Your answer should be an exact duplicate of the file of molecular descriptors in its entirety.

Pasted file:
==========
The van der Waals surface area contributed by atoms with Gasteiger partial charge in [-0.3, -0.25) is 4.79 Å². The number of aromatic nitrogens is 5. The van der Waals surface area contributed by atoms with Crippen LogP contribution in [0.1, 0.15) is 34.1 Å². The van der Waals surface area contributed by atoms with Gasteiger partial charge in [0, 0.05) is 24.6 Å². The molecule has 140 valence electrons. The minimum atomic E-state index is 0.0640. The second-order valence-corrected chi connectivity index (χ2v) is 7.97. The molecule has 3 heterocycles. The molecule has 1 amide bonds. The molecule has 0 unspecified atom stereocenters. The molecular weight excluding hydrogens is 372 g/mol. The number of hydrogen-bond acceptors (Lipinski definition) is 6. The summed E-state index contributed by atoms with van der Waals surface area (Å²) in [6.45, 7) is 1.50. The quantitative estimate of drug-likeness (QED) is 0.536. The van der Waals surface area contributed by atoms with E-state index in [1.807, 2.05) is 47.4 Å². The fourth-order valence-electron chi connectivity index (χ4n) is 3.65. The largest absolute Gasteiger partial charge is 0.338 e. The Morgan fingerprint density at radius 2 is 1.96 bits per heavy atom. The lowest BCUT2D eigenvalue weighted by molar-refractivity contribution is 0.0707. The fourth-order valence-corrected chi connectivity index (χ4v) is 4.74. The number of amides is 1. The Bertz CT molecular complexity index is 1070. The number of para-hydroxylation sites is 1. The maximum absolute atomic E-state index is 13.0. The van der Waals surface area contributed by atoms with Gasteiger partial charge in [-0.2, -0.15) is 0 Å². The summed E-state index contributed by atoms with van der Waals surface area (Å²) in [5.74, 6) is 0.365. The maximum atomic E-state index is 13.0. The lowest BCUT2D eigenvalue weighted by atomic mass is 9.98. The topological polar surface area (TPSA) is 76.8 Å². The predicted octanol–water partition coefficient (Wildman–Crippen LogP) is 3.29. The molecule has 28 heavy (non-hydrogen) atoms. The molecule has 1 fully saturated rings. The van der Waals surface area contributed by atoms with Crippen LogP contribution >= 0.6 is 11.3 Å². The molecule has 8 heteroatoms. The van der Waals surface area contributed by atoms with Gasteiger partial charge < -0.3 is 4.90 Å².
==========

The van der Waals surface area contributed by atoms with Gasteiger partial charge in [-0.3, -0.25) is 4.79 Å². The number of aromatic nitrogens is 5. The van der Waals surface area contributed by atoms with Crippen LogP contribution in [0.1, 0.15) is 34.1 Å². The van der Waals surface area contributed by atoms with Gasteiger partial charge in [0, 0.05) is 24.6 Å². The molecule has 140 valence electrons. The minimum atomic E-state index is 0.0640. The second-order valence-corrected chi connectivity index (χ2v) is 7.97. The molecule has 3 heterocycles. The molecule has 1 amide bonds. The molecule has 0 unspecified atom stereocenters. The molecular weight excluding hydrogens is 372 g/mol. The number of hydrogen-bond acceptors (Lipinski definition) is 6. The summed E-state index contributed by atoms with van der Waals surface area (Å²) in [6.45, 7) is 1.50. The quantitative estimate of drug-likeness (QED) is 0.536. The van der Waals surface area contributed by atoms with E-state index in [1.807, 2.05) is 47.4 Å². The fourth-order valence-electron chi connectivity index (χ4n) is 3.65. The largest absolute Gasteiger partial charge is 0.338 e. The Morgan fingerprint density at radius 2 is 1.96 bits per heavy atom. The lowest BCUT2D eigenvalue weighted by molar-refractivity contribution is 0.0707. The fourth-order valence-corrected chi connectivity index (χ4v) is 4.74. The number of amides is 1. The Bertz CT molecular complexity index is 1070. The number of para-hydroxylation sites is 1. The maximum absolute atomic E-state index is 13.0. The van der Waals surface area contributed by atoms with Gasteiger partial charge in [-0.2, -0.15) is 0 Å². The summed E-state index contributed by atoms with van der Waals surface area (Å²) in [5.74, 6) is 0.365. The maximum atomic E-state index is 13.0. The lowest BCUT2D eigenvalue weighted by atomic mass is 9.98. The topological polar surface area (TPSA) is 76.8 Å². The predicted octanol–water partition coefficient (Wildman–Crippen LogP) is 3.29. The molecule has 28 heavy (non-hydrogen) atoms. The molecule has 1 fully saturated rings. The van der Waals surface area contributed by atoms with Crippen LogP contribution >= 0.6 is 11.3 Å². The molecule has 8 heteroatoms. The van der Waals surface area contributed by atoms with Gasteiger partial charge < -0.3 is 4.90 Å².